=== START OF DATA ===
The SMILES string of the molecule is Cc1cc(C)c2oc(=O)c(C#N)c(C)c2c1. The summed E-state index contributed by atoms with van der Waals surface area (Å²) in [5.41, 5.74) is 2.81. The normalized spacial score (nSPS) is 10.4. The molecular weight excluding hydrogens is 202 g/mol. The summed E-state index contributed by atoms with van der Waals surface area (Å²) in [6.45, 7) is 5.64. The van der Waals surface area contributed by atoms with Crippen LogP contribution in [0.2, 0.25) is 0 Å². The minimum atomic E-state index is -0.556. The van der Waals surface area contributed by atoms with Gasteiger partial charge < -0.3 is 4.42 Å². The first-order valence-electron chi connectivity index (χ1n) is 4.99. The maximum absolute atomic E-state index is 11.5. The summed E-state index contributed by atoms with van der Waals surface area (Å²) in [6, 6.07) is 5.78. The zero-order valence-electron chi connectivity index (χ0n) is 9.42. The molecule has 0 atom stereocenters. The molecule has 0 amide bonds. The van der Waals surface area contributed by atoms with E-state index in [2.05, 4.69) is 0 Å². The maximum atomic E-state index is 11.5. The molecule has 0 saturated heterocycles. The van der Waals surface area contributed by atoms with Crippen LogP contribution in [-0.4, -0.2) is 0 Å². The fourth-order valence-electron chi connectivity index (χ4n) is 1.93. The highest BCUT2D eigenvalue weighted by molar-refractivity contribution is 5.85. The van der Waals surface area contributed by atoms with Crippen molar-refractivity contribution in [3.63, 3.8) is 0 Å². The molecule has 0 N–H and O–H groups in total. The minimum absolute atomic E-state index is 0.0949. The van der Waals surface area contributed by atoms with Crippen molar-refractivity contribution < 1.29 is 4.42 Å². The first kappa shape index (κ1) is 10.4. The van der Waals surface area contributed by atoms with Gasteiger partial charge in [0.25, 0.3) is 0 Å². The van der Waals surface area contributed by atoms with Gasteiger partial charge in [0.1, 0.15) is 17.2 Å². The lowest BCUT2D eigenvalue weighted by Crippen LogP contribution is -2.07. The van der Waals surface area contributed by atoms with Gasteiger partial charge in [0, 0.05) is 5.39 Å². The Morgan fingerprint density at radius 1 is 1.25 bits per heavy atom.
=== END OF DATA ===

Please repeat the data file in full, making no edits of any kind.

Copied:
The SMILES string of the molecule is Cc1cc(C)c2oc(=O)c(C#N)c(C)c2c1. The summed E-state index contributed by atoms with van der Waals surface area (Å²) in [5.41, 5.74) is 2.81. The normalized spacial score (nSPS) is 10.4. The molecular weight excluding hydrogens is 202 g/mol. The summed E-state index contributed by atoms with van der Waals surface area (Å²) in [6.45, 7) is 5.64. The van der Waals surface area contributed by atoms with Crippen LogP contribution in [0.2, 0.25) is 0 Å². The minimum atomic E-state index is -0.556. The van der Waals surface area contributed by atoms with Gasteiger partial charge < -0.3 is 4.42 Å². The first-order valence-electron chi connectivity index (χ1n) is 4.99. The maximum absolute atomic E-state index is 11.5. The summed E-state index contributed by atoms with van der Waals surface area (Å²) in [6, 6.07) is 5.78. The zero-order valence-electron chi connectivity index (χ0n) is 9.42. The molecule has 0 atom stereocenters. The molecule has 0 amide bonds. The van der Waals surface area contributed by atoms with E-state index in [2.05, 4.69) is 0 Å². The maximum atomic E-state index is 11.5. The molecule has 0 saturated heterocycles. The van der Waals surface area contributed by atoms with Crippen LogP contribution in [-0.4, -0.2) is 0 Å². The fourth-order valence-electron chi connectivity index (χ4n) is 1.93. The highest BCUT2D eigenvalue weighted by molar-refractivity contribution is 5.85. The van der Waals surface area contributed by atoms with Crippen molar-refractivity contribution in [3.63, 3.8) is 0 Å². The molecule has 0 N–H and O–H groups in total. The minimum absolute atomic E-state index is 0.0949. The van der Waals surface area contributed by atoms with Crippen molar-refractivity contribution < 1.29 is 4.42 Å². The first kappa shape index (κ1) is 10.4. The van der Waals surface area contributed by atoms with Gasteiger partial charge in [0.25, 0.3) is 0 Å². The van der Waals surface area contributed by atoms with Gasteiger partial charge in [0.1, 0.15) is 17.2 Å². The lowest BCUT2D eigenvalue weighted by Crippen LogP contribution is -2.07. The van der Waals surface area contributed by atoms with Gasteiger partial charge in [0, 0.05) is 5.39 Å². The Morgan fingerprint density at radius 1 is 1.25 bits per heavy atom.